Compass, a national brokerage that’s raised more than $210 million in venture funding, has hired a Facebook and Amazon vet to oversee staff management and professional development for its agents.
The appointment of Madan Nagaldinne as “Chief People Officer” comes as Compass continues to snatch up real estate talent across the country, while also grappling with defections by some previous high-profile hires.
“Madan understands how to meet the challenge that comes with being a hyper-growth startup: preserving a culture focused on community and collaboration while also rapidly scaling the company toward our mission of helping everyone find their place in the world,” Compass CEO Robert Reffkin said in a statement.
Nagaldinne will join the executive leadership team and oversee the company’s human resources strategy, including staff recruiting, compensation, benefits, performance management and learning and development, Compass said.
Compass created a “Chief People Officer” position as a “result of the company’s rapid growth and focus on staff development.”
The brokerage has doubled its staff over the last 12 months and has nearly 100 open staff roles across its 30 offices nationwide, the brokerage said.
Nagaldinne won’t focus on recruiting and compensation for agents, said Compass spokesperson Emily Sackett. (Compass only counts its salaried employees as staff, not its agents, who work as contractors.) But he will be tasked with fostering a robust community and professional development for the brokerage’s agents.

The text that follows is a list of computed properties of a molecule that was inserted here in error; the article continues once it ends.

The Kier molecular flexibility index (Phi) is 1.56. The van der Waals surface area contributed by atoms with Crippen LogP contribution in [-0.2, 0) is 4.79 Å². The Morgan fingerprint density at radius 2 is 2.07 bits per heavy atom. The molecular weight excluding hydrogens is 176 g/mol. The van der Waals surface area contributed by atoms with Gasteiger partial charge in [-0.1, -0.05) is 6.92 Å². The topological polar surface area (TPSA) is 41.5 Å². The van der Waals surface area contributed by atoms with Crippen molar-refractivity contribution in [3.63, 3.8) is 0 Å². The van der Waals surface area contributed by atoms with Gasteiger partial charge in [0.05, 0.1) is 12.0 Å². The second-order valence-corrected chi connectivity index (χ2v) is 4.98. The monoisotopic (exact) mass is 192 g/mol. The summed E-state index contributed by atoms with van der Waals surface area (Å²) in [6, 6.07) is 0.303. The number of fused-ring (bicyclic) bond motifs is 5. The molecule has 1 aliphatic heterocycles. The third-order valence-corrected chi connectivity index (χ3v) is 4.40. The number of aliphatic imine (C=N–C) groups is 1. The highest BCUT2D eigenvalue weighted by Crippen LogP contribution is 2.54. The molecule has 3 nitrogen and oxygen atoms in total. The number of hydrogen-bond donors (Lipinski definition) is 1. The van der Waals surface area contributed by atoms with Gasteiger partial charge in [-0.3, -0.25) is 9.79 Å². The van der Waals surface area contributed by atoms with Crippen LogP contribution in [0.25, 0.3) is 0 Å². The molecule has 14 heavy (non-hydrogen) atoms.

Nagaldinne most recently served as chief people officer of healthcare technology firm Outcome Health. He previously spent time at Facebook as head of human resources for its global sales team, and Amazon, where he led the company’s expansion into Asia, Compass said.
Compass has built a reputation for using signing bonuses, favorable commissions splits, equity and promises of top-notch technology and support to lure top-producing agents — particularly when the brokerage muscles into new markets.
Recent star agents that Compass has hired include Coral Gables, Florida-based Audrey Ross and Beverly Hills-based Tomer Fridman.
But a number of high-profile agents and execs have also jumped ship after relatively short tenures, often returning to their previous brokerages.
Sackett said Nagaldinne’s hiring was not related to agent turnover at the company.
“Compass has extremely high standards for our agents as both top performers and strong culture carriers,” she said, addressing departures from Compass. “Unfortunately, there are times when either we or an individual agent feel that Compass is not the right match.”
Compass has hired 400 agents in the last year, representing a 60 percent increase in its agent count, according to Sackett. She noted that the brokerage boasts a high employee satisfaction rating on Glassdoor, and she claimed that it has an agent retention rate of 98 percent. (When asked how Compass calculates that figure, she said she would look into the matter.)
“Clearly an impressive pedigree on this guy, and the whole management team is indeed impressive,” said real estate consultant Brian Boero about Nagaldinne.
“But it’s still hard to see Compass as being defined by anything other than it’s lavish outlays on agent recruiting and office space.”